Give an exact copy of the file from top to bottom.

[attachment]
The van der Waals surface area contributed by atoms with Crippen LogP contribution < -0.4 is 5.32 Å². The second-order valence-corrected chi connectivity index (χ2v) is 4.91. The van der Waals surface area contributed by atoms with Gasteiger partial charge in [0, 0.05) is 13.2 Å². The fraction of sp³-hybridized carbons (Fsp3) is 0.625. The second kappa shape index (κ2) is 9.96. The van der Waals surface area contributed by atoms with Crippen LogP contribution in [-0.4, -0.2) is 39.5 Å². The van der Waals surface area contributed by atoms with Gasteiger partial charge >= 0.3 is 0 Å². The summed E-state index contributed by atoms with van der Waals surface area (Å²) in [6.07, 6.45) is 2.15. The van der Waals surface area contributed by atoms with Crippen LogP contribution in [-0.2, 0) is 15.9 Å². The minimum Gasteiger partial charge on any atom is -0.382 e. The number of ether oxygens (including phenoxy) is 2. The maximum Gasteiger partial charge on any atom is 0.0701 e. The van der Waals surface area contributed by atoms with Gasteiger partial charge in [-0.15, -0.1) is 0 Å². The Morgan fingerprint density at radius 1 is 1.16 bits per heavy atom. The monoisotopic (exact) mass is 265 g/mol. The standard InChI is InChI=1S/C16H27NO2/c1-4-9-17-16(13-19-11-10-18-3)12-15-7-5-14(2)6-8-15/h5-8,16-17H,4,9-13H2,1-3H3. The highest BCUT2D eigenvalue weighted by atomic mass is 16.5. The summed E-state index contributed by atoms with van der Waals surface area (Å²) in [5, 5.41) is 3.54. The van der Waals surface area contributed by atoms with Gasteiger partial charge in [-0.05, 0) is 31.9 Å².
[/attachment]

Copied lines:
The van der Waals surface area contributed by atoms with Crippen LogP contribution < -0.4 is 5.32 Å². The second-order valence-corrected chi connectivity index (χ2v) is 4.91. The van der Waals surface area contributed by atoms with Gasteiger partial charge in [0, 0.05) is 13.2 Å². The fraction of sp³-hybridized carbons (Fsp3) is 0.625. The second kappa shape index (κ2) is 9.96. The van der Waals surface area contributed by atoms with Crippen LogP contribution in [-0.4, -0.2) is 39.5 Å². The van der Waals surface area contributed by atoms with Gasteiger partial charge >= 0.3 is 0 Å². The summed E-state index contributed by atoms with van der Waals surface area (Å²) in [6.07, 6.45) is 2.15. The van der Waals surface area contributed by atoms with Crippen LogP contribution in [-0.2, 0) is 15.9 Å². The minimum Gasteiger partial charge on any atom is -0.382 e. The number of ether oxygens (including phenoxy) is 2. The maximum Gasteiger partial charge on any atom is 0.0701 e. The van der Waals surface area contributed by atoms with Gasteiger partial charge in [-0.15, -0.1) is 0 Å². The Morgan fingerprint density at radius 1 is 1.16 bits per heavy atom. The monoisotopic (exact) mass is 265 g/mol. The standard InChI is InChI=1S/C16H27NO2/c1-4-9-17-16(13-19-11-10-18-3)12-15-7-5-14(2)6-8-15/h5-8,16-17H,4,9-13H2,1-3H3. The highest BCUT2D eigenvalue weighted by atomic mass is 16.5. The summed E-state index contributed by atoms with van der Waals surface area (Å²) in [5, 5.41) is 3.54. The van der Waals surface area contributed by atoms with Gasteiger partial charge in [-0.05, 0) is 31.9 Å².